Rice flour is a gluten-free alternative to regular wheat or rye flour that is becoming more popular in baking. Made by grinding whole rice kernels into a fine powder, it’s been used throughout Japan since the Nara era. This versatile ingredient can be used to make many different baked goods, from cakes and cookies to breads and pastries.
Health benefits of using rice flour instead of regular flour
One of the main advantages of rice flour is that it’s gluten free. Gluten – found in wheat, rye and barley – causes health problems for people with gluten sensitivities or celiac disease. Rice flour has many other nutritional benefits: it is rich in calcium, has high mineral density and contains a relatively high amount of choline, which helps prevent the buildup of fat in the liver. An added bonus? Rice flour itself is low in fat and calories, making it a healthier option compared to other gluten-free flours like almond or oat flour.
But be careful! Rice flour is a healthier alternative to regular flour, but that doesn’t mean you can eat as much as you want. Take care not to go too crazy with rice flour sweets. Someone on our team went overboard and gained 11 pounds (5 kg) from eating too much mochi over the New Year Holidays, so don’t follow in their footsteps!
Introducing the humble yet mighty daifuku
Daifuku is a type of Japanese confectionery also referred to as daifuku mochi. It is characterized by the colors and shapes employed, which can vary greatly depending on the ingredients used. Daifuku is said to have originated in the Edo era, when it was popular among common people.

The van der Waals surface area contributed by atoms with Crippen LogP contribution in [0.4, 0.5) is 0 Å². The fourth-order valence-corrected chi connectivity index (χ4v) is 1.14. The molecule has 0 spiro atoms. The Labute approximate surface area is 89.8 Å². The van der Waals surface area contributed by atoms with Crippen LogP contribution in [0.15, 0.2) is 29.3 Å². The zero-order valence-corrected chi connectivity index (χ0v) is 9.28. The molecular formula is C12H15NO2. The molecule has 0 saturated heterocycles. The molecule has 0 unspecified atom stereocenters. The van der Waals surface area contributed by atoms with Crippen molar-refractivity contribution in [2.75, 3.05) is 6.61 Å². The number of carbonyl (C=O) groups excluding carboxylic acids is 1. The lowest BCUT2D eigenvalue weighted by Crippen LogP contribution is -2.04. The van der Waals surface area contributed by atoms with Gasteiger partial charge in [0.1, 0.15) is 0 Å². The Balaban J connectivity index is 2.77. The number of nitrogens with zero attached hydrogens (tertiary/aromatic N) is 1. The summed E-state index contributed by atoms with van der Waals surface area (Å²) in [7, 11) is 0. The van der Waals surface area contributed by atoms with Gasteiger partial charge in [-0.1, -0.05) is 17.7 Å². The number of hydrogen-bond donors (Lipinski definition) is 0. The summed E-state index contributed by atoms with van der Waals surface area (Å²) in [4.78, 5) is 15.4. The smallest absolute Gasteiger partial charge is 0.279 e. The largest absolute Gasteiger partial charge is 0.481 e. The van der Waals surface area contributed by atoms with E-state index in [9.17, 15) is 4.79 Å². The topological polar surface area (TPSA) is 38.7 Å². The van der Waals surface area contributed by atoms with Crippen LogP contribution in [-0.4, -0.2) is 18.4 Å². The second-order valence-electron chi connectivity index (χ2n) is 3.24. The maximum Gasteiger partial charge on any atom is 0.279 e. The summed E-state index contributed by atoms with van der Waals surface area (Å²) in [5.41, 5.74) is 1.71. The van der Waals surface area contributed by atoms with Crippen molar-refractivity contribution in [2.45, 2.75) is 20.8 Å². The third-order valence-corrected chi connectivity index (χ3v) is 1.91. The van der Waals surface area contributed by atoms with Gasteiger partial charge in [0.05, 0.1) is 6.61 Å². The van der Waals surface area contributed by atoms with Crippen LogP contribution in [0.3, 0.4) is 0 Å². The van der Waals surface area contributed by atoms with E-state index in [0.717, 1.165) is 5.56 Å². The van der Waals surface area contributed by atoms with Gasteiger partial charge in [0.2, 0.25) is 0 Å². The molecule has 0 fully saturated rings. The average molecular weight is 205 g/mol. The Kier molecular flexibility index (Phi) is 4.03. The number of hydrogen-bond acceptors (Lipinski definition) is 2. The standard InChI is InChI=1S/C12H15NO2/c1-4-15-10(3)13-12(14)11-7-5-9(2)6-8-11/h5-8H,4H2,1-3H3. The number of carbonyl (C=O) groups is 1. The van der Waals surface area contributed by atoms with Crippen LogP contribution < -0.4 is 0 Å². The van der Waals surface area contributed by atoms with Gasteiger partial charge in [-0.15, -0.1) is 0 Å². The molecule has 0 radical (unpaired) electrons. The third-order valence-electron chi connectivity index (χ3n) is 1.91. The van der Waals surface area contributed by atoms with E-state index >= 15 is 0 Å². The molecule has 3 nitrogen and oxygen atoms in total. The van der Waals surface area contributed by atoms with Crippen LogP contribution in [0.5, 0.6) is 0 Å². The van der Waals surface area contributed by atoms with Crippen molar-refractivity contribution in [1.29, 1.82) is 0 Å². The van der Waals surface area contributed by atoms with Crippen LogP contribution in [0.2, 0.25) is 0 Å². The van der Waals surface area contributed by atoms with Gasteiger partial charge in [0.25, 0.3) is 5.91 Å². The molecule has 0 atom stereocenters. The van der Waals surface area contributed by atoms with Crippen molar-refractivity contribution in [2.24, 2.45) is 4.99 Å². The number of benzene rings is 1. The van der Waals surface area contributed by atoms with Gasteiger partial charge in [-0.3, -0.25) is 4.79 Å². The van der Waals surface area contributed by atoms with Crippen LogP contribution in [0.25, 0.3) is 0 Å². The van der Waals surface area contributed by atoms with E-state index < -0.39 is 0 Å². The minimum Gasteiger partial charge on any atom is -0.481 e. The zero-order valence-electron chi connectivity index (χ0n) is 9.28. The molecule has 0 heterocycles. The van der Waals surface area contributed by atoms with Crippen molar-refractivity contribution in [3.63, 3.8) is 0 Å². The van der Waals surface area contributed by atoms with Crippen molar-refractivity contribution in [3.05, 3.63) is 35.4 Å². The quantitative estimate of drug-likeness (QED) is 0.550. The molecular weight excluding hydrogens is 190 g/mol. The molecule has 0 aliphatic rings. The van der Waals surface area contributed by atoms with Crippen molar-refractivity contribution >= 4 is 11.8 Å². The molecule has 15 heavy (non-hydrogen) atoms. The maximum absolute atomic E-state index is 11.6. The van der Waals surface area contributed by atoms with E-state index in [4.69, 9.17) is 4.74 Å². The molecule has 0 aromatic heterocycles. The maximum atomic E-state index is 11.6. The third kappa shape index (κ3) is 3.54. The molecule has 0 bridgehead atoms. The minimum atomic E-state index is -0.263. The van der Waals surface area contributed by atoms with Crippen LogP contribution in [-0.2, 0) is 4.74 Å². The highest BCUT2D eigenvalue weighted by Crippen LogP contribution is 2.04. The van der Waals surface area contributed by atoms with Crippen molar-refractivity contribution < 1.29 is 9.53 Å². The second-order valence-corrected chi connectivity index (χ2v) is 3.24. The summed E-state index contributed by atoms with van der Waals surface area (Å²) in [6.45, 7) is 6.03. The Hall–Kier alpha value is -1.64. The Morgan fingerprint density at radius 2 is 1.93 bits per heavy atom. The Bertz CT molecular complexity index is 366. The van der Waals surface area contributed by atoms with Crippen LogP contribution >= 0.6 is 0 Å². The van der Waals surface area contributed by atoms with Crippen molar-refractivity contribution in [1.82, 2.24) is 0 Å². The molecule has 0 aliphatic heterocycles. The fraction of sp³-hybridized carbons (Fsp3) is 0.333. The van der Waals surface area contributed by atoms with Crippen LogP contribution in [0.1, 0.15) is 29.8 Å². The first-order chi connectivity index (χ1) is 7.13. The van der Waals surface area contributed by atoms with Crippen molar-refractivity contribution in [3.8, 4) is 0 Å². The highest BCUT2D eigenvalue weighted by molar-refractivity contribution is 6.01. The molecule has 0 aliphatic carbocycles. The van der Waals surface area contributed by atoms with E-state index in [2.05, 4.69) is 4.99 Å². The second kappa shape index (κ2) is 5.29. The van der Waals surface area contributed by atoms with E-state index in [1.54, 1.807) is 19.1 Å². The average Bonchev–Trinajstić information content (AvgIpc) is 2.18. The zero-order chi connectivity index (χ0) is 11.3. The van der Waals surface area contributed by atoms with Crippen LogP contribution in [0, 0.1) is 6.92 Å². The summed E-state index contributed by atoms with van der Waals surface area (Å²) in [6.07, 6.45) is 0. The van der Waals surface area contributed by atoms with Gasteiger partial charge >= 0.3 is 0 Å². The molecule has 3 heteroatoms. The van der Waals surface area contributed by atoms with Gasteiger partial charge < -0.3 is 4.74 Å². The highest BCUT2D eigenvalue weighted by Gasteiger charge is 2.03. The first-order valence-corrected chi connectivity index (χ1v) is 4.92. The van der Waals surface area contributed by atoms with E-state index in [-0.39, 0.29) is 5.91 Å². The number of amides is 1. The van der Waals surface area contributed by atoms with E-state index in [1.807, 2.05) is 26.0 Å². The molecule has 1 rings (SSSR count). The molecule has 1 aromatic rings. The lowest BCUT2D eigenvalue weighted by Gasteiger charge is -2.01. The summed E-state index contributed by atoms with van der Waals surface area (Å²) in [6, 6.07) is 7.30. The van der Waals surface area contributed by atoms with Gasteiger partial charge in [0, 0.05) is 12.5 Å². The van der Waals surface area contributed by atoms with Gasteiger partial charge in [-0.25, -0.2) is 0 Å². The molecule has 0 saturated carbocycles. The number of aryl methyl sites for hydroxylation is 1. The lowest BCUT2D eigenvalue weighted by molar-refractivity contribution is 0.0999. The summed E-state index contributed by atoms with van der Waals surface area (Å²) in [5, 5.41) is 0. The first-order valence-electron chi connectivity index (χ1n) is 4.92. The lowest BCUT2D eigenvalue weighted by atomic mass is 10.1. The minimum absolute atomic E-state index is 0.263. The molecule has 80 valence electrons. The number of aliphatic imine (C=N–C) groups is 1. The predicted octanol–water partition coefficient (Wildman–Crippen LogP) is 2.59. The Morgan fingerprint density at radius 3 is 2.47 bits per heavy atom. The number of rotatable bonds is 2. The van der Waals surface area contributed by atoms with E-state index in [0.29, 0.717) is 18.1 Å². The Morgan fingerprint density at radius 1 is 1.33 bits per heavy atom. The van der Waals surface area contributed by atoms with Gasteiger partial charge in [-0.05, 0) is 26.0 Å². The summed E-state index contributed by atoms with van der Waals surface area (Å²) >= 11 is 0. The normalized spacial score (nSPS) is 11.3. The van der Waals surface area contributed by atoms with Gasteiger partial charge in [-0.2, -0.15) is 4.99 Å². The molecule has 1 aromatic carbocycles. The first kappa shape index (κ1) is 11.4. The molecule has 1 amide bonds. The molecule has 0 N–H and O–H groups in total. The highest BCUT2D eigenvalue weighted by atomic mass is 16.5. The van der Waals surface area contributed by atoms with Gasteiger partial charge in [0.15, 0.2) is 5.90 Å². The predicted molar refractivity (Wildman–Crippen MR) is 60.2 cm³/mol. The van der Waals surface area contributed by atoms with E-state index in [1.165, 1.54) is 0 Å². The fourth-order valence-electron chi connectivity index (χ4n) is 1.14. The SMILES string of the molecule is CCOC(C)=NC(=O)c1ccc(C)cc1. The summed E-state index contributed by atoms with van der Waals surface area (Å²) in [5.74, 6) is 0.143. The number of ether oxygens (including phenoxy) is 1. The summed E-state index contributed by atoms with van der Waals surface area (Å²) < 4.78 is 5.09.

Traditionally, daifuku consists of red bean paste wrapped in mochi, but there are many other styles of daifuku. Mame daifuku uses mochi mixed with red beans and soybeans, while shio daifuku is red bean paste wrapped in mochi and seasoned with salt. In the “fruit daifuku” category, ichigo daifuku – a whole strawberry wrapped in white bean paste and mochi – are popular, but strawberries can also be swapped for tangerines, peaches, grapes or melons.
Some “modern” twists to daifuku include the coffee daifuku, which uses red bean paste flavored with coffee and can sometimes be served with fresh cream, and also the pudding daifuku, which contains custard pudding or custard cream instead of red bean paste.
Finally – and perhaps you’ve seen it at your local Asian supermarket – the Yukimi Daifuku (or sometimes known as mochi ice cream) is another popular version of the daifuku that contains ice cream on the inside, served frozen.
Other sweets made from rice flour
You might assume that rice flour can only be used for traditional Japanese sweets, but actually, rice flour is a cost-effective ingredient perfect for Western baked goods too. You’ll be surprised to know that pancakes, cookies, pound cakes and even chocolate cake can be made using rice flour. Rice flour allows consumers to avoid gluten without giving up the sweet treats they love.
Are you interested in trying your hand at using rice flour in cooking? Some great sites to pick up recipes are Komeko-jp,. Japanese Rice Flour and also Namasato. In addition to the recipes, you can also purchase rice flour and other rice-based products on the sites as well!